Thursday, December 3, 2020

When Alternate Realities Collide

I am an expert when it comes to alternate realities.  Well, sort of.  To clarify:  With two published books on the subject, I am arguably one of the world's top ten experts on the intersection between Christian theology and the multiverse.

Arguably.  But I'm going with it.

It is and will continue to be my assumption that God's creation is more than our spacetime.  Instead, I view God's creative work as an infinite panoply of all potential reality, in which everything that can possibly exist does exist.  It's very much a minority position, and the sort of thing that would have meant all sorts of serious unpleasantness for me if I'd lived in an era where heresy wasn't the norm.  Yay separation of church and state!

That perspective has been strangely tested of late, as America is increasingly rent apart by competing narratives about what is real and what is good.  There are two diametrically opposed visions of reality at play, each of which stands in radical opposition to the other.

On the one hand, there is the narrative of a President who is a charismatic, straight-talking, no-nonsense businessman.  He tells it like it is, seeks to restore a nation to true faith and its rightful greatness, and "has a heart" for the common man.  He stands against a corrupt, sinister, and decadent cabal of secretive elites, who are doing everything they can to strip him of his rightful leadership.

On the other hand, there is the narrative of a President who is a charismatic huckster and charlatan.  He lies as easily as he breathes, and has dog whistled, worm-tongued, or bought his way into the confidence of millions.  Seeking attention, power and his own enrichment, he is now attempting to overthrow the results of an election, while those who are not bamboozled resist his despotic designs.

Both of these narratives cannot describe a single person, or a single reality.   They can be independently true, in separate universes.  If a theistic multiverse is your cosmology, as it is mine, they do.  In the infinite glory of God's manifold providence, a being named "Donald J. Trump" is both of those things.  Many other things too, like an animated meat toaster and a seven winged seraph, but let's stick with those two realities for now.  They are both "real," in that they may well exist in their respective corners of the multiverse.

But those realities cannot coexist in one time and space as descriptors of a particular entity.  Truth and reality are complicated, sure, and we human beings are none of us perfect.  But there is a difference between personal complexity and antithesis, between accurate description and fundamental error.  

If I step outside and say "It is raining right now," I am making a specific statement about reality.  It is either true or it is not.

Now, one might try to obfuscate or qualify that statement.  "Well, what if it's drizzling?"  "What do you mean by 'right now'" "Does a sun shower count?"  "Did you know that the Xuatatla people have forty seven words for rain?"  But then you are being willfully stupid, the sort of stupid that comes when we use reason to overthrow common sense.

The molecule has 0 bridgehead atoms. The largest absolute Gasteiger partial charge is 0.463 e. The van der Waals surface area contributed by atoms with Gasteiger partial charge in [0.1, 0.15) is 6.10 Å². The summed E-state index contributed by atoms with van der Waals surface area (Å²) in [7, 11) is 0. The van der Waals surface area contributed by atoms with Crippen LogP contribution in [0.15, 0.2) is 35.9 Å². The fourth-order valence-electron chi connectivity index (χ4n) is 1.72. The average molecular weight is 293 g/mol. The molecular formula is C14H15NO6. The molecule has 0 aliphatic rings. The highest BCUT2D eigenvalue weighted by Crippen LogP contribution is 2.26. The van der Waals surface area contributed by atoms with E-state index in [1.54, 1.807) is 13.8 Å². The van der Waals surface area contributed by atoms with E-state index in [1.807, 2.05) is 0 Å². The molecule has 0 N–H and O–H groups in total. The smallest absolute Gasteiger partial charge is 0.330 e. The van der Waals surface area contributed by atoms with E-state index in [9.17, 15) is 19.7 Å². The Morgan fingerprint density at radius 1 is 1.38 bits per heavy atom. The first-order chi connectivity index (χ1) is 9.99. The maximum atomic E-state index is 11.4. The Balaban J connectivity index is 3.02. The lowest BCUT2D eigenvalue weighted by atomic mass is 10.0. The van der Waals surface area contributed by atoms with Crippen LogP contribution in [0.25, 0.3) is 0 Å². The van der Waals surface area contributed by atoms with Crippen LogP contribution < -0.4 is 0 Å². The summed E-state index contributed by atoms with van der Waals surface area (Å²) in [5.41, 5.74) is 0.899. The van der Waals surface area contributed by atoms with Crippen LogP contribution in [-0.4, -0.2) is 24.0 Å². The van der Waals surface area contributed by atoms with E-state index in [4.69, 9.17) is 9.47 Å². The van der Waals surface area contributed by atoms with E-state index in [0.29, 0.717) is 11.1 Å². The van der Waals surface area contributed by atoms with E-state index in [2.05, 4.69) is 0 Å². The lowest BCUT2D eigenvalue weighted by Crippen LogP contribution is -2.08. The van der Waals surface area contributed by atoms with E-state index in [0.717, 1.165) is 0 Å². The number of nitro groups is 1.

Either there is a massive conspiracy to commit fraud, or a pathological narcissist and those in his thrall are lying.  It is either part of our reality or not.  There is no Hegelian synthesis between the two.  And unlike statements about higher order realities like Love, Purpose, and God, a statement about material reality is provable.  There must be evidence that affirms or denies the truth we claim.

Were I to contact you via email and let you know that I currently have 125,327 Bitcoin in my accidentally frozen Coinbase account, and ask to use that as collateral for a personal loan from you, you'd need some evidence of that assertion.  If I couldn't give you that affirmation, you could still take me at my word.  But that'd be foolish.

The assertions of election fraud are precisely the same thing.  There is no evidence to verify them. They simply did not happen.  They are not part of our reality.  Nor are the assertions that the vaccine is a tool of a demonic elite cabal.  Nor are any of the fevered fabulisms of QAnon.  None of these things are real.  Not one has a place in our corner of creation.  They have no foundation at all.

When we make statements about our reality that have no basis in that reality, then we are mistaken, delusional, or lying.  Mistakes?  We all make them.  They can be corrected.  It's part of growing and learning.

Delusions and lies are more dangerous than mistakes, because they are fiercely resilient.  They do not yield to correction.  Nor do they yield to evidence, because they never relied on evidence in the first place. They represent the semiotic incursion into our reality of something fundamentally alien to it, as if another realm of being was trying to press into our own to define it.

For the soul in thrall of a delusion, their delusion must be defended at all costs.  There is no evidence because that evidence IS BEING HIDDEN.  IT GOES DEEPER THAN WE EVER THOUGHT!  

Or, if you know you're lying, this is where one lie leads to another deeper lie, which will lead to another and another.  

That's what has made the "reality" pitched out by conspiracy theorists, radical ideologues, and propagandists so damaging to the arc of our history.  Those false narratives, those "alternative facts?"  They make a truth claim that isn't simply unfalsifiable, but is actually the antithesis of the sliver of creation that we inhabit.  It does not belong here.

There's an archaic word, one used by more primal peoples.  It describes what happens when something alien to our reality tries to take control of it...and of us.  It's a word that's a bit awkward on the tongues of the overeducated, and has what could at best be considered a checkered history.

That word is "demonic."